How This One Simple Life Change Can Ward Off Dementia

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Aging is perhaps one of the most natural processes in the world. It’s something no one can avoid forever (try as they might) and ought to be embraced without worry or shame at the mere act of existing. Of course, aging does come with its less-than-desirable effects—the decline of our minds and bodies certainly do take a toll—but know that there are things to be done that can help lessen these effects and leave you feeling youthful no matter how old you are.

One act you can take to ensure your mind remains strong might be surprising, but the research is there, and it’s one many of us already participate in. If you haven’t yet, you might want to give it a shot!

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On Top Of Our Game

As we grow older, it’s good practice to do whatever we can to keep our mental facilities in check. Whatever exercises or activities we can practice, habits we can get into, or hobbies we might pick up, we want to choose the best options for improving our brain and overall health.

An elderly man covering his face with his hands.
Pexels / Kindel Media
Pexels / Kindel Media

Thankfully, this is an area of science that has a fair bit of research poured into it, research that’s produced interesting results. In order to keep away some of the common mental frailties that come with age, there’s a very common change you can make that will also bring a lot of joy to your life.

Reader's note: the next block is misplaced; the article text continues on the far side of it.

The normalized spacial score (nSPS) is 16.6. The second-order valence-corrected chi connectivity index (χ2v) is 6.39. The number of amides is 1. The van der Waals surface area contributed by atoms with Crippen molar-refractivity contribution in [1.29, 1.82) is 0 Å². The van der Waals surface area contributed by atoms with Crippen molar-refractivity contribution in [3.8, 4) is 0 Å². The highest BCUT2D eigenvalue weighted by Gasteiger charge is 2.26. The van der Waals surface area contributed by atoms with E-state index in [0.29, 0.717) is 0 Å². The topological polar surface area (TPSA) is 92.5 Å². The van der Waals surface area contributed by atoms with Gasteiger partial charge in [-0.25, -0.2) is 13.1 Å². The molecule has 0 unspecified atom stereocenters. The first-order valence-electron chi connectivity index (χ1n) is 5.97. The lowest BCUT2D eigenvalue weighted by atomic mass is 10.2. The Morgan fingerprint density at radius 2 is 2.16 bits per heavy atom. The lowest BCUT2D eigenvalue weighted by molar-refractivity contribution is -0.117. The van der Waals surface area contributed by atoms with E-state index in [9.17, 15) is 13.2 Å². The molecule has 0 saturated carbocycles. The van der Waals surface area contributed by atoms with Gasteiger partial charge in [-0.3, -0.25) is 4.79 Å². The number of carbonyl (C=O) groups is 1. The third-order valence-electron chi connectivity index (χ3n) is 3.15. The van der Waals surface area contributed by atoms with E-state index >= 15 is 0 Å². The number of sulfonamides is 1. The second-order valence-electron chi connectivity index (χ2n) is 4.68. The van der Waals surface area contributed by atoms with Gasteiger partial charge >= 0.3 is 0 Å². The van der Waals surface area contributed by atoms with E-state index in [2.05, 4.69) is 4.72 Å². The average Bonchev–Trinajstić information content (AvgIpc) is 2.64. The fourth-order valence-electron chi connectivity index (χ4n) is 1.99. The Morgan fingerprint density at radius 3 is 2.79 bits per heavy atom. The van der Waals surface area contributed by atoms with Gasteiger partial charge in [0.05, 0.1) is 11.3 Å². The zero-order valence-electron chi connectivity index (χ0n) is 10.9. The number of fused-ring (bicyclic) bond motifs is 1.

Staggering Results

The Journal of Aging and Health published a study of Americans over the age of 50, asking questions about their lives, then scoring them through multiple tests that measured brain function.

A plastic model of a brain cut in half.
Unsplash / Robina Weermeijer
Unsplash / Robina Weermeijer

They found that people above 65 who did this thing for more than five years not only had better overall cognitive scores, but also ranked higher in tests relating to memory (such as immediate and delayed word recall tests) compared to those who didn’t. However, there was no difference found between those who did and didn’t do this thing below the age of 65.

What Is This ‘Thing’?

The easy life adjustment you can make? Owning a pet!

A grey tabby cat looking upwards at the camera.
Pexels / Krysten Merriman
Pexels / Krysten Merriman

That’s right, owning a pet (at least in your late 50s to early 60s) greatly helps with maintaining good brain health later in life. Not only in a general sense, but it does an incredible job at warding off dementia in particular.

Dementia is astoundingly common among older folk in North America and around the world, with approximately 5.8 million people living with it in the United States alone. It’s classified as a “group of irreversible neurological syndromes associated with cognitive decline and adverse behavioral changes,” one that many people have witnessed in their own aging family members.

Ever Rising

The risk of dementia increases more as you age. It’s found in 3% of people between 70 and 74 years of age, 22% of those between 85 and 89, and 33% above 90. While the overall percentage of people who have dementia has been lowering, the amount is predicted to increase in the coming years.